Since their marriage, she has been committed to helping Jim in his ministry as an effective pastor. Now with their youngest child off to college and the other two living on their own, Anne finds God opening doors in some new and varied areas of interest, including feeling compelled to minister to the women who stand by the pastor in the front lines of ministry. Processing hurt and grief is only the tip of the iceberg of common challenges these women often have.
“A pastor’s wife can find herself sharing her husband’s attention with hundreds of people. Her husband’s passion for the church can sometimes make it feel like another woman is in his life,” she observes. “The wife gives up a lot of her own desires and goals to make it possible for her husband to be available to serve the people of the church and beyond. Being flexible is key and may mean she needs to say “no” to church ministry/leadership positions that would fit her well, because her husband can’t be flexible around her schedule – she needs to be able to flex around his.”
Dealing with criticism of her husband’s ministry and leadership is another area that can be challenging for a pastor’s wife. Figuring out what the healthy amount of church involvement looks like can also be complicated for the wife. What is too much? What is not enough? How do we protect family time while being flexible and sensitive to church emergencies? And how do we handle not being able to say “yes” to all the invitations we’d like to accept and the expectations we’d like to meet? Saying “no” can be hard.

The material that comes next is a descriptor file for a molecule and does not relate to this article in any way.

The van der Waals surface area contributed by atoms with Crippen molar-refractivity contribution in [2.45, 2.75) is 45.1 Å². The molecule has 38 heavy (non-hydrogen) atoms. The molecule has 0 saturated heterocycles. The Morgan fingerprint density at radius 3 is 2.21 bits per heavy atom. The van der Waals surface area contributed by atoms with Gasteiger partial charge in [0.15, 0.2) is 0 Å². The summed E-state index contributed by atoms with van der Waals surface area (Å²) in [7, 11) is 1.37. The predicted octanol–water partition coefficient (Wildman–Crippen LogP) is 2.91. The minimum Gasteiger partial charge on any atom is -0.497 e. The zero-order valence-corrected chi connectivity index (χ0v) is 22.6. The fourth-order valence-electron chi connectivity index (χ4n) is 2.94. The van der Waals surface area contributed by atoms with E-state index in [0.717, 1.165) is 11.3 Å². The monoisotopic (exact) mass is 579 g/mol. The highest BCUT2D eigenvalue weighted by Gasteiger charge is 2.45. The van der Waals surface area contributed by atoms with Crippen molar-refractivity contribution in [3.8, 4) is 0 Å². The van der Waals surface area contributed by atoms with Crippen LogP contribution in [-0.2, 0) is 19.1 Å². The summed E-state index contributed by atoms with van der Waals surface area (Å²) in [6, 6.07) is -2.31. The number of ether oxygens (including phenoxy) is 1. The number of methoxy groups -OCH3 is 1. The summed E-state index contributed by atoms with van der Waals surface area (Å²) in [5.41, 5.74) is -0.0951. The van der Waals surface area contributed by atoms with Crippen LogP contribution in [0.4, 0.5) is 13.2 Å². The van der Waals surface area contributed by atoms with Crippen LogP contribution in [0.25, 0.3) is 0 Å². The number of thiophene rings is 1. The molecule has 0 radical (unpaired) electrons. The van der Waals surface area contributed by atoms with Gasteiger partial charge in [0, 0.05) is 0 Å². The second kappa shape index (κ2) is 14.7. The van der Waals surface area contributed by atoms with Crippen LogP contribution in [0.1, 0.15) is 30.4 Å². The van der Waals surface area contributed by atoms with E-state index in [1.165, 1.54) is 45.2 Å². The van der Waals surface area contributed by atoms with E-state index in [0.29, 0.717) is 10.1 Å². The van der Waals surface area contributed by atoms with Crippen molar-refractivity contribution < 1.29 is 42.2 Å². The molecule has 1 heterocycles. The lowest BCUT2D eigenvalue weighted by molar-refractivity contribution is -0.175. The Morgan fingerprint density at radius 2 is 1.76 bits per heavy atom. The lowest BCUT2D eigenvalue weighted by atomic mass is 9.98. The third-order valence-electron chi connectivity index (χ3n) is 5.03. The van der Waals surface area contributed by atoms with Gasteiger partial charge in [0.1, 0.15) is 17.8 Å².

“I love being married to my husband and being with him in local church ministry,” Anne emphasizes. “I can’t imagine anything more rewarding or that would bring greater joy than the path God has had us on. I just want to share some of the stuff that has kept me awake at night in hopes that I can encourage other like-minded pastors’ wives. I am hoping that my candor can open up needed talk that would be beneficial to the hearts of pastors’ wives in the Charis Fellowship.”
Anne wants to be part of finding a way for pastors’ wives to connect with other like-minded pastors’ wives who hold their call as a privilege and want to be found faithful. We are better together. It’s more fun to celebrate the wins together and to help each other through what feel like losses.
You may find yourself echoing Anne’s desire, “I just want to find my people!” She would like to develop a network for pastors’ wives, a safe place where they can be real with one another and also sharpen and encourage each other. If you are a pastor’s wife in the Charis Fellowship and would like to be a part of developing this network email Anne at email@example.com. Or if you just want to email to say you would be interested in being part of such a group, email Anne to let her know.
Please join Women of Grace USA in partnering with and praying for this network. We are thankful God has laid this ministry on Anne’s heart for such a time as this. — by Viki Rife with Anne Brown, wgusa.org